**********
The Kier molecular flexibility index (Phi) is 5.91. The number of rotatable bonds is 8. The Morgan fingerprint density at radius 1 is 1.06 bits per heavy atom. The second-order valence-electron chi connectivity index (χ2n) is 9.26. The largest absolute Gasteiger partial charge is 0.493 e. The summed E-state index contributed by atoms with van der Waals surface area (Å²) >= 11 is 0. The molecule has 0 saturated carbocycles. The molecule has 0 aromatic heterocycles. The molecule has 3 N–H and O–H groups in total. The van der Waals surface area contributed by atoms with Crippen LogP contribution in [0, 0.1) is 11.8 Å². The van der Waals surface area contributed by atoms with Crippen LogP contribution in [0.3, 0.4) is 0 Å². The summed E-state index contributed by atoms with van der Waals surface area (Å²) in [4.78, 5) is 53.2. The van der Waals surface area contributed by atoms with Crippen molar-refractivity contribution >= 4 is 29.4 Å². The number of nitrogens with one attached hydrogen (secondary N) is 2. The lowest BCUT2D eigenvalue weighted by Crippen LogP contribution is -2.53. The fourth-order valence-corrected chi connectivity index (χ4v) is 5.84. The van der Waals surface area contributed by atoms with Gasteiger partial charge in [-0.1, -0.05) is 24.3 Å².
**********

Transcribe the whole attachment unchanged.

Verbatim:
The Kier molecular flexibility index (Phi) is 5.91. The number of rotatable bonds is 8. The Morgan fingerprint density at radius 1 is 1.06 bits per heavy atom. The second-order valence-electron chi connectivity index (χ2n) is 9.26. The largest absolute Gasteiger partial charge is 0.493 e. The summed E-state index contributed by atoms with van der Waals surface area (Å²) >= 11 is 0. The molecule has 0 saturated carbocycles. The molecule has 0 aromatic heterocycles. The molecule has 3 N–H and O–H groups in total. The van der Waals surface area contributed by atoms with Crippen LogP contribution in [0, 0.1) is 11.8 Å². The van der Waals surface area contributed by atoms with Crippen LogP contribution in [0.3, 0.4) is 0 Å². The summed E-state index contributed by atoms with van der Waals surface area (Å²) in [4.78, 5) is 53.2. The van der Waals surface area contributed by atoms with Crippen molar-refractivity contribution >= 4 is 29.4 Å². The number of nitrogens with one attached hydrogen (secondary N) is 2. The lowest BCUT2D eigenvalue weighted by Crippen LogP contribution is -2.53. The fourth-order valence-corrected chi connectivity index (χ4v) is 5.84. The van der Waals surface area contributed by atoms with Gasteiger partial charge in [-0.1, -0.05) is 24.3 Å².